Pontus Rendahl, Lukas B. Freund, 14 December 2019

In recent years, some have claimed that banks create money ‘ex nihilo’. This column explains that banks do not create money out of thin air. From an economic viewpoint, commercial banks create private money by transforming an illiquid asset (the borrower’s future ability to repay) into a liquid one (bank deposits); they would quickly be insolvent otherwise. In addition to bank solvency representing a constraint on private money creation, banks require access to liquid reserves in order to be able to engage in money creation. 

Dirk Niepelt, 21 January 2015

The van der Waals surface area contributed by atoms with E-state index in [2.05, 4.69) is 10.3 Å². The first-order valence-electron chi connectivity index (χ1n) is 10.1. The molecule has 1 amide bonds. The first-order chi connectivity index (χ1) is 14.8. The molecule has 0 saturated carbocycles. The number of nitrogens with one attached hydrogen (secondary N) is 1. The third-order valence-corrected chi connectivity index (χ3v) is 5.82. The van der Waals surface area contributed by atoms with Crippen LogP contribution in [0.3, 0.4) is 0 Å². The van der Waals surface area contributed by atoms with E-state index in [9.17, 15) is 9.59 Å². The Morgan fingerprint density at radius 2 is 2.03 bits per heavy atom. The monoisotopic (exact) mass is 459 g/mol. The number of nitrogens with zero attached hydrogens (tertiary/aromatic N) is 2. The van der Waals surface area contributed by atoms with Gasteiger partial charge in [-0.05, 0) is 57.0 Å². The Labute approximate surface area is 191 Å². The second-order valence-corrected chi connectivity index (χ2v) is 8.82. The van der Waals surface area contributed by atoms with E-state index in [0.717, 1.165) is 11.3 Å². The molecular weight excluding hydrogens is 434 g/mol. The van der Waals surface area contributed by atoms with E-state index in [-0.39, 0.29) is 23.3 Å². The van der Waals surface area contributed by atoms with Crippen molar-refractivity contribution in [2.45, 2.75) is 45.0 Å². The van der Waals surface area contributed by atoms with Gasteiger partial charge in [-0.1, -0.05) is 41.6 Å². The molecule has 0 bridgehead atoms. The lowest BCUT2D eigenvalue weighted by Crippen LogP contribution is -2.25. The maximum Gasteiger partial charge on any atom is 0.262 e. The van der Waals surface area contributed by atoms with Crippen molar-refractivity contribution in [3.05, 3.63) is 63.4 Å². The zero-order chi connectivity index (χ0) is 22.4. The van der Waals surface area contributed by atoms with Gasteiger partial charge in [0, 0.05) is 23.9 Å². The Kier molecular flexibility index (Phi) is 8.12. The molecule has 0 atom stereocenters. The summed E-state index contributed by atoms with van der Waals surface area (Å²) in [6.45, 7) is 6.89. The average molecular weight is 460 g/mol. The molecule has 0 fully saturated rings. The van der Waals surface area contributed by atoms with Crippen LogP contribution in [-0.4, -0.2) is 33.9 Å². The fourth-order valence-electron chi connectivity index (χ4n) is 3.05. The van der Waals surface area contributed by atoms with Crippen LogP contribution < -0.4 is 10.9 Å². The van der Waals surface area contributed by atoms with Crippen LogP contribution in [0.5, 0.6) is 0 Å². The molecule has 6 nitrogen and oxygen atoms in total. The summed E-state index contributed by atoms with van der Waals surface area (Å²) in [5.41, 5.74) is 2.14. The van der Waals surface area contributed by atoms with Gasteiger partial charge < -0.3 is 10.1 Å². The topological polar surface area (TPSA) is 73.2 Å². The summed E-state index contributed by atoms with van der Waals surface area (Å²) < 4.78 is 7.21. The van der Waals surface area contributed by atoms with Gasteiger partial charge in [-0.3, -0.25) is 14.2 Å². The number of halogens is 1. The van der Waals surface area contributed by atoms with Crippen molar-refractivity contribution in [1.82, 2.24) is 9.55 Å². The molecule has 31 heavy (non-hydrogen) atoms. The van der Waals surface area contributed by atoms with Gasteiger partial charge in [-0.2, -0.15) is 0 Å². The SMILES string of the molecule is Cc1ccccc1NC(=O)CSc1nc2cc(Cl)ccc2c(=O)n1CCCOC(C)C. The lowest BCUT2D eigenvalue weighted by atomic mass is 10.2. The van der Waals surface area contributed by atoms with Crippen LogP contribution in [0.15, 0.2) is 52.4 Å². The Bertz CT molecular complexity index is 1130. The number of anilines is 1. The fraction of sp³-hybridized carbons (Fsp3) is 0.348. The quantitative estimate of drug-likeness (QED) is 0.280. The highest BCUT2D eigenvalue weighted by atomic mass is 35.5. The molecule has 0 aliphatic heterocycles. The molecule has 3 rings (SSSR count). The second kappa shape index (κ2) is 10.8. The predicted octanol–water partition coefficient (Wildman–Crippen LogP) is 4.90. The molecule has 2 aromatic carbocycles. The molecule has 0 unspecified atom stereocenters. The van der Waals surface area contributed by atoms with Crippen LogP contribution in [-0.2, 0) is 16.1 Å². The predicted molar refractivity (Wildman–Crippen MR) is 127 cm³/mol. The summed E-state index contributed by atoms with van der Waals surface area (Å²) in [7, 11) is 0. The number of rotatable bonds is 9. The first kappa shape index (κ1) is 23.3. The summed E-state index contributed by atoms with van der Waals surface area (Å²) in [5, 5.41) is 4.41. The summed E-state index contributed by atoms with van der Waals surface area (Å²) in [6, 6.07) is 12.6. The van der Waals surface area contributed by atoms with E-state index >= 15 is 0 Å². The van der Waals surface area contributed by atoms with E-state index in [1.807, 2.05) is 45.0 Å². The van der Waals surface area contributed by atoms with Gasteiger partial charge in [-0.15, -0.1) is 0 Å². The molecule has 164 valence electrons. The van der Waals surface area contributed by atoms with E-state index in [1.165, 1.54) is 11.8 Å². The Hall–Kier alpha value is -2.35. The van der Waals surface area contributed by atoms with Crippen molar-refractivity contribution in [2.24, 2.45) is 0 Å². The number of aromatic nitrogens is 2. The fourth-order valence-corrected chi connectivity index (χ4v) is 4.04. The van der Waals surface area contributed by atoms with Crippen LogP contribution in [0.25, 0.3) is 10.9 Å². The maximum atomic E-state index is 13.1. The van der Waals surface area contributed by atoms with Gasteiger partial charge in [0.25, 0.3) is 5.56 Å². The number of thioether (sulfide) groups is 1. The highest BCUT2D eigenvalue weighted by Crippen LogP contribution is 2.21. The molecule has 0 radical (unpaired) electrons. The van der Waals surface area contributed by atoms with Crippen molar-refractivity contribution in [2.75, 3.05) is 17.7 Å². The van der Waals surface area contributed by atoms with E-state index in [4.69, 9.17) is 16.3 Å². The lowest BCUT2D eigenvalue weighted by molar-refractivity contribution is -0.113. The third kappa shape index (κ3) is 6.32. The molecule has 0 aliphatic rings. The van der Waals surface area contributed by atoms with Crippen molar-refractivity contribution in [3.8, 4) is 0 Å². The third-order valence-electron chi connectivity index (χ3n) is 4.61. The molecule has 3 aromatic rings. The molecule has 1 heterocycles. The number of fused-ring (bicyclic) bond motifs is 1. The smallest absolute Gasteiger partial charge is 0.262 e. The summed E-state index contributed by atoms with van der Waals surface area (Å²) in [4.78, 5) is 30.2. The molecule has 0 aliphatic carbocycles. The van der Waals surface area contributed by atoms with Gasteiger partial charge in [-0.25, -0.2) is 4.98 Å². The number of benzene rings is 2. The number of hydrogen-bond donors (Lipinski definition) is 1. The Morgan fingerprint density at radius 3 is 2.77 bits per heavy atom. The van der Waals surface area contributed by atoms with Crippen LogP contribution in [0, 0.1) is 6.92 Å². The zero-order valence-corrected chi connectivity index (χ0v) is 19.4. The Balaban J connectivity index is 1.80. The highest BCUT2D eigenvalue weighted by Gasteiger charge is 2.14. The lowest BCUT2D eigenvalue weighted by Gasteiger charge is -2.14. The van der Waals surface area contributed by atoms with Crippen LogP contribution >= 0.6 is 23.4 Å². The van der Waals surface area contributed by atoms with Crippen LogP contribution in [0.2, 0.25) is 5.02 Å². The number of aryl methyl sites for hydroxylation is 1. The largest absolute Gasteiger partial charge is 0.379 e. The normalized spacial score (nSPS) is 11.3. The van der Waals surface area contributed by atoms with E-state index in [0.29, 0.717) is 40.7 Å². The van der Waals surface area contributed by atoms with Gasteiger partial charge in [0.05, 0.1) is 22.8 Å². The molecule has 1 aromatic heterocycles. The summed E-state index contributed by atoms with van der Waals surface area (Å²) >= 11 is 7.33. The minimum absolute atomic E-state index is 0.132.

Recent experience with the zero lower bound on nominal interest rates, and the use of high-denomination notes by criminals and tax evaders, have led to revived proposals to phase out cash. This column argues that abolishing cash may be neither necessary nor sufficient to overcome the zero lower bound problem, and would severely undermine privacy. Allowing the public to hold reserves at central banks could reduce the need for deposit insurance, although the transition to the new regime and the effects on credit supply must be carefully considered.

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